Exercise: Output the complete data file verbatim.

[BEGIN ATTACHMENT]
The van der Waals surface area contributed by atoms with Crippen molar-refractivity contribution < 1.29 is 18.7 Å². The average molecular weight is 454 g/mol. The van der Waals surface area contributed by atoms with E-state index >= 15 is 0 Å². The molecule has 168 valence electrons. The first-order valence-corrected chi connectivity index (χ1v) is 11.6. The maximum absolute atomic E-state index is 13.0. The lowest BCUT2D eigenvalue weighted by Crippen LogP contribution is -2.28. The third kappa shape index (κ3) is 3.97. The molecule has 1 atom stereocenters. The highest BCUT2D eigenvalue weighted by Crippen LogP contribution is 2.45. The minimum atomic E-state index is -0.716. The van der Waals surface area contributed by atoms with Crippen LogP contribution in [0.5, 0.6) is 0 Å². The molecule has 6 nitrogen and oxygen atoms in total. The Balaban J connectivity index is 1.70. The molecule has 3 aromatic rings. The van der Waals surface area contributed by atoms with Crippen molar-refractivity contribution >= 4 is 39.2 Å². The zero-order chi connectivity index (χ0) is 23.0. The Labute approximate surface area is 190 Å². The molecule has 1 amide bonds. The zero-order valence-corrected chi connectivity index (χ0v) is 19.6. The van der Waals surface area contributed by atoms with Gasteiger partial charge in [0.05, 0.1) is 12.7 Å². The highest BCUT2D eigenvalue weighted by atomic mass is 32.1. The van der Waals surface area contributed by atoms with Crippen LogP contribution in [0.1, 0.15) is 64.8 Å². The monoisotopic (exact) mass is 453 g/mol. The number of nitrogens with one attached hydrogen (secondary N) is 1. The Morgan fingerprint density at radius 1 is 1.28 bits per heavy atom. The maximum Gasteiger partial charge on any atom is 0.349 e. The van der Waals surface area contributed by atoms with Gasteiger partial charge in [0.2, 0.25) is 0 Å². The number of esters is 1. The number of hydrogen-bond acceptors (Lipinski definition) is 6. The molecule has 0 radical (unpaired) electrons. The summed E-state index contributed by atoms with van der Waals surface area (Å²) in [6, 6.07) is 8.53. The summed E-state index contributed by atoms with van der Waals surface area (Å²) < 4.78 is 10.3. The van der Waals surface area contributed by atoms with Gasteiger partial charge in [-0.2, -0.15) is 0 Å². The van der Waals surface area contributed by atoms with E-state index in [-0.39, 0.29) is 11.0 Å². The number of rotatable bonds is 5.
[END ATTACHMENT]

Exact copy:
The van der Waals surface area contributed by atoms with Crippen molar-refractivity contribution < 1.29 is 18.7 Å². The average molecular weight is 454 g/mol. The van der Waals surface area contributed by atoms with E-state index >= 15 is 0 Å². The molecule has 168 valence electrons. The first-order valence-corrected chi connectivity index (χ1v) is 11.6. The maximum absolute atomic E-state index is 13.0. The lowest BCUT2D eigenvalue weighted by Crippen LogP contribution is -2.28. The third kappa shape index (κ3) is 3.97. The molecule has 1 atom stereocenters. The highest BCUT2D eigenvalue weighted by Crippen LogP contribution is 2.45. The minimum atomic E-state index is -0.716. The van der Waals surface area contributed by atoms with Crippen LogP contribution in [0.5, 0.6) is 0 Å². The molecule has 6 nitrogen and oxygen atoms in total. The Balaban J connectivity index is 1.70. The molecule has 3 aromatic rings. The van der Waals surface area contributed by atoms with Crippen molar-refractivity contribution >= 4 is 39.2 Å². The zero-order chi connectivity index (χ0) is 23.0. The Labute approximate surface area is 190 Å². The molecule has 1 amide bonds. The zero-order valence-corrected chi connectivity index (χ0v) is 19.6. The van der Waals surface area contributed by atoms with Gasteiger partial charge in [0.05, 0.1) is 12.7 Å². The highest BCUT2D eigenvalue weighted by atomic mass is 32.1. The van der Waals surface area contributed by atoms with Crippen LogP contribution in [0.1, 0.15) is 64.8 Å². The monoisotopic (exact) mass is 453 g/mol. The number of nitrogens with one attached hydrogen (secondary N) is 1. The Morgan fingerprint density at radius 1 is 1.28 bits per heavy atom. The maximum Gasteiger partial charge on any atom is 0.349 e. The van der Waals surface area contributed by atoms with Gasteiger partial charge in [0.2, 0.25) is 0 Å². The number of esters is 1. The number of hydrogen-bond acceptors (Lipinski definition) is 6. The molecule has 0 radical (unpaired) electrons. The summed E-state index contributed by atoms with van der Waals surface area (Å²) in [6, 6.07) is 8.53. The summed E-state index contributed by atoms with van der Waals surface area (Å²) < 4.78 is 10.3. The van der Waals surface area contributed by atoms with Gasteiger partial charge in [-0.2, -0.15) is 0 Å². The van der Waals surface area contributed by atoms with E-state index in [-0.39, 0.29) is 11.0 Å². The number of rotatable bonds is 5.